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“Whoever digs a pit will fall into it; if someone rolls a stone, it will roll back on them.” (Proverbs 26:27 NIV)
When you dig a pit, you fall into it.
Credit card debt is a pit, I know because I fell into it. Like many others, my first credit card came when I was a freshman in college with no job. Today, using plastic to pay for things is a way of life. When I was in college, people used cash more than credit cards for purchases. Not having any money because I was a broke college student, I used credit to buy groceries. I will never forget one of the most embarrassing moments of my life. In line at the store, I handed the cashier my credit card. The lady behind me was astonished. She says, “Don’t you feel guilty eating food you haven’t paid for yet?” She humiliated me. I have never forgotten the moment. Those were the first few shovels of the debt pit I dug for myself.
Pits take time to develop.
Pits don’t happen overnight. Digging holes happen one shovel at a time. My credit card debt accumulated over several years. I didn’t max out the limit the first month; it took me time to get that to that point. Maxed out credit was my rock bottom; I couldn’t get anymore. None of that happened quickly, which is why you don’t know you’re digging a pit. The slow pace doesn’t allow us to see the depth.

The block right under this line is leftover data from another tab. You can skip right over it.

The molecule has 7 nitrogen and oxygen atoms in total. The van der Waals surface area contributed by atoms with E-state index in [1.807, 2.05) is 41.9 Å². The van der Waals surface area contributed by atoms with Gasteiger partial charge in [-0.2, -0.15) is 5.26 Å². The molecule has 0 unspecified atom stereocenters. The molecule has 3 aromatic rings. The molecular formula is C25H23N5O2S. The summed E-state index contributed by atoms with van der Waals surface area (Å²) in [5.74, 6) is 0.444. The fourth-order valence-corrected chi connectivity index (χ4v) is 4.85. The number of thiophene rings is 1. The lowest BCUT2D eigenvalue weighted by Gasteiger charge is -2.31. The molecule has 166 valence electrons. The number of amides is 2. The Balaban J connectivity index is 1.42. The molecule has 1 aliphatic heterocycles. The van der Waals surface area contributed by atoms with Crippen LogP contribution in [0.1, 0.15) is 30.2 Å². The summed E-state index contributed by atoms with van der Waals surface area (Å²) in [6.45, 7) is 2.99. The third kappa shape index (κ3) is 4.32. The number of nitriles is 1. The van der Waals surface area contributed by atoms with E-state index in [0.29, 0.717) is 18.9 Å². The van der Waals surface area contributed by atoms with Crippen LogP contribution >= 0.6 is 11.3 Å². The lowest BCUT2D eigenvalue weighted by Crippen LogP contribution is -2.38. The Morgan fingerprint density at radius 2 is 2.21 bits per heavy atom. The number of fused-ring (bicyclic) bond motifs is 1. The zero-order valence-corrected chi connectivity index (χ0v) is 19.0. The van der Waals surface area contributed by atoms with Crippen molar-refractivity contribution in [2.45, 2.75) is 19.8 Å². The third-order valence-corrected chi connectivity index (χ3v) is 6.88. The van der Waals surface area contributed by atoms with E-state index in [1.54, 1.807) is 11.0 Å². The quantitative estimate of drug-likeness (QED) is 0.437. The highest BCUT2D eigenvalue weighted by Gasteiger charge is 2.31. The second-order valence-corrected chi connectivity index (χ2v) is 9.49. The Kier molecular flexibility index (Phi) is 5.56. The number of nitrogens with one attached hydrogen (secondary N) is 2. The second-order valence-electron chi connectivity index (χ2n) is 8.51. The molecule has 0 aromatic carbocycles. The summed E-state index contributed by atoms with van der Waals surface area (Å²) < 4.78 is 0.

I dug that pit on my own, without Jesus. During the time I was shoveling up loans, I wasn’t following Jesus. My life centered on me, no one else, certainly not God. To say I’m still recovering from the things I did to myself then is an understatement. My most immense heartache is the people I hurt during that time, no one more than myself. But thank God I hit rock bottom because the only place I had to look was up.
We may fall into the pits we dig for ourselves, but God pulls us out. The moment we focus our eyes on Him, He starts lifting. In my situation, He used my little brother. Single at the time; I needed accountability. Asking my brother for help was humbling for me, very hard to do. He went through my finances, set up automatic payments, and devised a plan to get me out of debt. His plan worked, along with Dave Ramsey’s financial course, I learned how to manage money.
Humility is the first step out of the pit. Humbling ourselves before God, admitting our failures, is the first rung of the ladder. With daily submission to God, He’ll lift us out of our pits.
Question of the Day:
What pit have you dug for yourself?